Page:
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The Meaning of Gray
The world in which we live is in a constant state of change, both in the way that we think and the way in which we interact with our environment.  The only way to survive is to be adaptable and flexible to the environment around us.  Individuals who remain rigid or polarized in their views and actions often become overwhelmed or passed over.  It is far better to be neither completely passive nor completely aggressive, neither ultra conservative nor ultra liberal.  To survive in this hurricane of change it is best to be in the middle, where the calmer surroundings provide more opportunity for decision making rather than being driven by the fast moving winds of change.
In the Yin/Yang symbol it shows two complete opposites, black and white, together comprising a complete circle.  Each color represents an opposite of the other, positive and negative, male and female, etc.  To ride a bike you cannot push down on both pedals at the same time and accomplish your objective, you must push one and release the other in order to move, this is the theory of flexibility in practice.  If you are rigid and inadaptable you will jam down on both pedals at once and continue to do so until it conforms to your views.  This, of course, will get you nowhere.  If you just sit on the bike passively neither pushing nor releasing the pedals, you will not reach your objective either.  In either instance no movement towards your goal is possible unless you are pushed along by outside forces, thus giving you no control over your speed or destination, and often results in catastrophe.  It is the blending of the black and white, which allows you to reach your objective, alternating between pushing and releasing.  If you blend these colors together on a palette you obtain the color GRAY.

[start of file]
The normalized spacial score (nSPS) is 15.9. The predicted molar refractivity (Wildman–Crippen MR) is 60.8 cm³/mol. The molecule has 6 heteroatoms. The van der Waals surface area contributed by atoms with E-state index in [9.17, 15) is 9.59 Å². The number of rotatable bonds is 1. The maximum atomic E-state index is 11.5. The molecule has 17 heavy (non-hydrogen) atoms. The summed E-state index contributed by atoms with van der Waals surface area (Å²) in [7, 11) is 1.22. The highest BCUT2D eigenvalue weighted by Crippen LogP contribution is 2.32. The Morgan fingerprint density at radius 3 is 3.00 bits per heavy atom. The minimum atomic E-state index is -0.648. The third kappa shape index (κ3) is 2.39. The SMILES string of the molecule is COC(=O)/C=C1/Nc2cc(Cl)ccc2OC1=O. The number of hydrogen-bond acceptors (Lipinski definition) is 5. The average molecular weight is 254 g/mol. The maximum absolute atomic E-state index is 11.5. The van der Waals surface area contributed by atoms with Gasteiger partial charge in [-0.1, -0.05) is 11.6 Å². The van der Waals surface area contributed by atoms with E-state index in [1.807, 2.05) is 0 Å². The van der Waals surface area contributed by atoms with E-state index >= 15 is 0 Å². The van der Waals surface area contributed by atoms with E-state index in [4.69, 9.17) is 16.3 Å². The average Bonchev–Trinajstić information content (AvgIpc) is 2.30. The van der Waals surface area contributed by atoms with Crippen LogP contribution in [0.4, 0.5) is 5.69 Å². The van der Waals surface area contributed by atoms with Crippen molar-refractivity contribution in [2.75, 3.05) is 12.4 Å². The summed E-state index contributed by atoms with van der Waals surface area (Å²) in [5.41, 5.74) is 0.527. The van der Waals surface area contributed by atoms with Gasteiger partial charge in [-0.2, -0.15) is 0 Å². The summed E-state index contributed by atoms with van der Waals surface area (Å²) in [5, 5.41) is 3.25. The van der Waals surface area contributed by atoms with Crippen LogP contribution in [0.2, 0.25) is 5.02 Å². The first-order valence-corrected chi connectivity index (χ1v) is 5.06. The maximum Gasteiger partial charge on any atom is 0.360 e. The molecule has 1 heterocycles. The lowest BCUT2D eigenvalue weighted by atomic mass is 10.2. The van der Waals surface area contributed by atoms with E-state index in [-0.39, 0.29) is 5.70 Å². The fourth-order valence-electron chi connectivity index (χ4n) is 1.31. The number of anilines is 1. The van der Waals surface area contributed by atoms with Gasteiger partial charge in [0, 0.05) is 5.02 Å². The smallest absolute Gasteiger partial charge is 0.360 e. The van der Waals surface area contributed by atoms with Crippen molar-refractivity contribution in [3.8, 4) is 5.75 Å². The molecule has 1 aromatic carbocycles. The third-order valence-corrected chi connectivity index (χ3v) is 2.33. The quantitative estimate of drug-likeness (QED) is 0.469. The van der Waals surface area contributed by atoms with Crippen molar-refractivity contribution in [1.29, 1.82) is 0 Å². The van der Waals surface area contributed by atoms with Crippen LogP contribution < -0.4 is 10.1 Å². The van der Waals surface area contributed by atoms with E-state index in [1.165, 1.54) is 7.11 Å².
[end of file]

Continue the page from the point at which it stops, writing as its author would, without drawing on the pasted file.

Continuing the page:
The study of Otake Han Dōshin Ryu Jujutsu has similarities to that of the practice of law.  At first most of your focus is on learning and memorizing the written law (black and white), later you move onto the application and procedural aspects of the law.  Once these are mastered you try to find the meaning and spirit of the law, learning to read between the lines, the Gray areas.  When you begin your martial arts training you are trying to learn the written down black and white on the pages of required techniques, this establishes the fundamentals.  As you progress you learn and discover new ways to apply these fundamentals, gaining greater technique and ability.  Finally you learn to understand the meaning of these techniques and the principles they are founded on, and learn to read between the Black and White on the pages of required techniques and understand the Gray in between.
Once this level is mastered you discover how endless the possible variations are and how little you know about the martial arts.  This should create a feeling of wonder and humility for the rest of your existence.

Shihan Eric Merrill
Otake Han Dōshin Kai
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